Royals, religious leaders and politicians around the world paid tribute to New Zealand and the global Muslim community on Friday, after a terrorist attack at two mosques in Christchurch left at least 49 people dead.
William and Kate, The Duke and Duchess of Cambridge, and Harry and Meghan, The Duke and Duchess of Sussex, praised the people of Christchurch and said that "no person should ever have to fear attending a sacred place of worship."
"Our hearts go out to the families and friends of the people who lost their lives in the devastating attack in Christchurch. We have all been fortunate to spend time in Christchurch and have felt the warm, open-hearted and generous spirit that is core to its remarkable people," they said in a joint statement.
"This senseless attack is an affront to the people of Christchurch and New Zealand, and the broader Muslim community. It is a horrifying assault on a way of life that embodies decency, community and friendship."
Police have arrested one man and have another two suspects in custody, after the worst mass shooting in New Zealand's history.
"We know that from this devastation and deep mourning, the people of New Zealand will unite to show that such evil can never defeat compassion and tolerance. We send our thoughts and prayers to everyone in New Zealand today," the royals added.
The couples signed off their message with the Maori phrase "Kia Kaha," meaning "stay strong."
Harry and Meghan visited New Zealand as part of their first official overseas trip in October, while William and Kate toured the country in 2014.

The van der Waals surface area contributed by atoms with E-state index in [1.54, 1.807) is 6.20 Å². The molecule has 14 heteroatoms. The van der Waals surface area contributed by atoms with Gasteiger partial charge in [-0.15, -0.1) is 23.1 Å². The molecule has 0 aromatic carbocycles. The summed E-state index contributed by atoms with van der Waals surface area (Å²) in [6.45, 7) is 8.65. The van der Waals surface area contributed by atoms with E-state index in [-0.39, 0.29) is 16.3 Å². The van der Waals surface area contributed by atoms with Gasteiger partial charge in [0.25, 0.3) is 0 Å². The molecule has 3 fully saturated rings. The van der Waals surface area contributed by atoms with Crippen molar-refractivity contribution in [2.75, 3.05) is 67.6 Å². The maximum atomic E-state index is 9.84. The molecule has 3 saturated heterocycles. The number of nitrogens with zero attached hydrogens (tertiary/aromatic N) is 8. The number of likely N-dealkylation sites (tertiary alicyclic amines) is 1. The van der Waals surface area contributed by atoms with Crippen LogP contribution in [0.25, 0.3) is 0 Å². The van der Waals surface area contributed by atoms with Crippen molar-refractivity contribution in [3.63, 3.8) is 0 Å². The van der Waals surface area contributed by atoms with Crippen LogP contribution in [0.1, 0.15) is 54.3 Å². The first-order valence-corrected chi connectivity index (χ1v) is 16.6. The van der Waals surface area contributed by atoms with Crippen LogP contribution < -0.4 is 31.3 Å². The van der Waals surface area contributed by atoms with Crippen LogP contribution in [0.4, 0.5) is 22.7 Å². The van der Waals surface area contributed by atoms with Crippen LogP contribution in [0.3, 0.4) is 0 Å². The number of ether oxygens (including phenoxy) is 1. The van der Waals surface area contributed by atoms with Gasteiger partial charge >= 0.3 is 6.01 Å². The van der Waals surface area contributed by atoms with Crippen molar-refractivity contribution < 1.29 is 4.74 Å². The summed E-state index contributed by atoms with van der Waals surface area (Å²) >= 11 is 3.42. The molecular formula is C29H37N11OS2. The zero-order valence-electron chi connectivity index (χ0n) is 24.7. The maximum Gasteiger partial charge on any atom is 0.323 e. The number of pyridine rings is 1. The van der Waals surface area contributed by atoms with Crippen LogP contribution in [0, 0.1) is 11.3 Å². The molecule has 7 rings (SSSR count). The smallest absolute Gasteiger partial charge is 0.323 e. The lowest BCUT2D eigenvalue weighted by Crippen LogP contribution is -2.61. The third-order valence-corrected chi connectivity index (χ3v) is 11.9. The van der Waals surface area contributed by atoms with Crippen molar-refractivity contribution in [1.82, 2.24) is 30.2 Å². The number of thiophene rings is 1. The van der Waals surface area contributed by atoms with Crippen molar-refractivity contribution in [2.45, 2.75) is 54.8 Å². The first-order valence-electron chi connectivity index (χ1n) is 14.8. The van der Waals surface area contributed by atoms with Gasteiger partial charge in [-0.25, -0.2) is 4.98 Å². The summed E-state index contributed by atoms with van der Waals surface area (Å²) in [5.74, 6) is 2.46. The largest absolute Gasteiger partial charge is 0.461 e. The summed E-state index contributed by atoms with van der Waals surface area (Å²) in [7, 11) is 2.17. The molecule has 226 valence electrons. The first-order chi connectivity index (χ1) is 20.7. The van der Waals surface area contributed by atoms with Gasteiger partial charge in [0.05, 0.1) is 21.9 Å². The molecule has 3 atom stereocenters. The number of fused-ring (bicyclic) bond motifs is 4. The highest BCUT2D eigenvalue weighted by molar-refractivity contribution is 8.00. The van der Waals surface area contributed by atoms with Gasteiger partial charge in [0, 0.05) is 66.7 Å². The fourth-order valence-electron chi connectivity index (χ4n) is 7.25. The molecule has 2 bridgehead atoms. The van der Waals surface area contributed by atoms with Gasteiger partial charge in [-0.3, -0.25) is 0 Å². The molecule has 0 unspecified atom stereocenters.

Other members of the British royal family also sent condolences to New Zealand.
Queen Elizabeth II, the country's monarch and the head of the Commonwealth of Nations, released a message saying: "I have been deeply saddened by the appalling events in Christchurch today. Prince Philip and I send our condolences to the families and friends of those who have lost their lives.
"I also pay tribute to the emergency services and volunteers who are providing support to those who have been injured. At this tragic time, my thoughts and prayers are with all New Zealanders," the Queen wrote.
Prince Charles, the next in line to the throne, said he was "utterly horrified to hear of the most barbaric attacks in two mosques in Christchurch, which resulted in the cruel and tragic loss of so many people's lives."
"This appalling atrocity is an assault on all of us who cherish religious freedom, tolerance, compassion and community. I know that the people of New Zealand will never allow hate and division to triumph over these things they hold dear," he added.
Leaders around the world pay respects
Heads of state from around the world also sent messages of support in the wake of the attack.
Former US President Barack Obama wrote on Twitter: "Michelle and I send our condolences to the people of New Zealand. We grieve with you and the Muslim community. All of us must stand against hatred in all its forms."